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Dec 14 2016
by Katie Kim

Too Much Studying Could Actually Have Negative Health Effects

By Katie Kim - Dec 14 2016

College students — or any student in general, rather — will always joke around about how studying is about to kill them. What we don't realize, though, is that death and excessive studying could actually have a correlation after all. With finals in full swing for many students, this article couldn't be any more appropriate. 

Editor's note: Correlation does not equal causation. 

1. Exhibit A: William Thornton Parker, Jr. 

Yes, this is the name of an actual Harvard Law student who literally died from studying too much. More precisely, he died as a result of  "abscess on the brain, a result of overstudy" in 1900. Thought this could actually never happen? Better be careful with your words next time. 

2. Stress and Tension

Overstudying in general can lead to excess and unwanted amounts of stress and tension that can actually burn you out. Think again next time when you decide to cram in those extra 10 vocabulary words for that Biology exam. 

3. Future Health Problems

Besides studying, working in general — including in an office space — can also increase risks for future health issues. An extra hour of work a day can increase your chances of suffering from a stroke over the next eight years by a whole 10%. You could, of course, also develop heart disease. Better close that book and get an extra hour of sleep instead. 

4. Sitting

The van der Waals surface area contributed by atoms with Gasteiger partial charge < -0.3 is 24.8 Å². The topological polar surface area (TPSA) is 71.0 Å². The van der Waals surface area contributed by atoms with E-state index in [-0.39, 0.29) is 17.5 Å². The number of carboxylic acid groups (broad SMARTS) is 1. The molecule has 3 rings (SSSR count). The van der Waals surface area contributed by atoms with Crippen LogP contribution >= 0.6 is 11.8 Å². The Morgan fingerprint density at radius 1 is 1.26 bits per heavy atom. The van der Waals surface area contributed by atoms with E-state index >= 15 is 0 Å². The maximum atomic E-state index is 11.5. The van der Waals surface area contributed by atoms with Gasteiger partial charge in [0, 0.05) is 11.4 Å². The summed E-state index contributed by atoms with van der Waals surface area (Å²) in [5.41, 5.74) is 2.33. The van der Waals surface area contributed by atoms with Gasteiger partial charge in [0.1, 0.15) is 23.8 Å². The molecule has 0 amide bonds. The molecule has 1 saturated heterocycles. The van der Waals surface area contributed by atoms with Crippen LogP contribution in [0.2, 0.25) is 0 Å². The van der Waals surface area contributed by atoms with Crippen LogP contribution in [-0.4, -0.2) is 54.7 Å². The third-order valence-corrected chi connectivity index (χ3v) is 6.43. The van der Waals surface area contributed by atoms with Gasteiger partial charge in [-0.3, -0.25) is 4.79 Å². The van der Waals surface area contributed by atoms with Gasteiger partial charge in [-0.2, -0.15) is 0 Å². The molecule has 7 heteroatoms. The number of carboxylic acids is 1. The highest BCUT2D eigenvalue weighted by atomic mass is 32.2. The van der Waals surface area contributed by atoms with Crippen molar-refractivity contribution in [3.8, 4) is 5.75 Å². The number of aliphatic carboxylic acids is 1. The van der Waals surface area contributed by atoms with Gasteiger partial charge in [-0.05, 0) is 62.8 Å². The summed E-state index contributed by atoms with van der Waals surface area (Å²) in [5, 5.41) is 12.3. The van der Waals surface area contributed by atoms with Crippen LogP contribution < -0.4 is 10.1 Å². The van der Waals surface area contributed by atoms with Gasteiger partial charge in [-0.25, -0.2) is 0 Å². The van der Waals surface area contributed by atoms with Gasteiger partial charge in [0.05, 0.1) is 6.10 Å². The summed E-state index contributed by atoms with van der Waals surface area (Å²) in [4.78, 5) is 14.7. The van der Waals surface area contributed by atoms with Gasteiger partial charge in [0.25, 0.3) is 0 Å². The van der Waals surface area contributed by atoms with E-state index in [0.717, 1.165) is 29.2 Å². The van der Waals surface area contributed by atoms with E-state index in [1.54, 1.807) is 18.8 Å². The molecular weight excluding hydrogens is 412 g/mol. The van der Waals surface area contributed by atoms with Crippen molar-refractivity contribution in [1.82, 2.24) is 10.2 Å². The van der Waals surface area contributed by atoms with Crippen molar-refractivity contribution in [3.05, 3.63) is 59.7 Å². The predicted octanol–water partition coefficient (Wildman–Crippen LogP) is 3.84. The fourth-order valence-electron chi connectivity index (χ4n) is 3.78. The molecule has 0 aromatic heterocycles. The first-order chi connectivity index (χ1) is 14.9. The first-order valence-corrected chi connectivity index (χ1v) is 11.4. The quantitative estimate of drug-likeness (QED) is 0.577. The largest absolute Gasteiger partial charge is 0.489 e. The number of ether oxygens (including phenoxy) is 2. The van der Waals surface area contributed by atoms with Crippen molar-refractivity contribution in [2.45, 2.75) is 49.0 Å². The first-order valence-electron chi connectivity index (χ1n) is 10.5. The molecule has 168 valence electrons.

Yes, sitting can actually kill — at least according to 47 studies of sedentary behavior recorded by Toronto researchers. Even with exercise, sitting outweighs the benefits that come from remaining active. Sedentary behavior leads to cardiovascular issues, cancer and Type 2 diabetes. Prolonged sitting (8-12 hours or more a day) increases risk for developing Type 2 diabetes by 90%. In fact, physical inactivity is the fourth-leading risk factor for death in all people around the world. Guess it's time to take that walk that you've been avoiding. 

5. Homework Harms 

A study performed by a Stanford researcher that was published in the Journal of Experimental Education found that students who completed 3.1 hours of homework per night were more susceptible to developing health problems, depression, sleep deprivation and a lack of balance in their lives. Professors better watch out with their homework assignments before they become the cause of deaths on campus. 

All in all, keep in mind that excess studying can actually produce detrimental effects on the body. Also remember to knock on wood next time you make a joke about dying from overstudying because you can never be too careful. 

Lead Image Credit: Mari Helin-Tuominen via Unsplash

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Katie Kim - University of Georgia

Katie Kim is a junior editor for Fresh U. She is currently a sophomore at the University of Georgia majoring in Journalism. She loves candy (particularly Sour Patch Kids and Swedish Fish) and loves to sing and dance (even though she is not good at either of those activities). Follow her on Instagram where she shares some of her happiest moments :)

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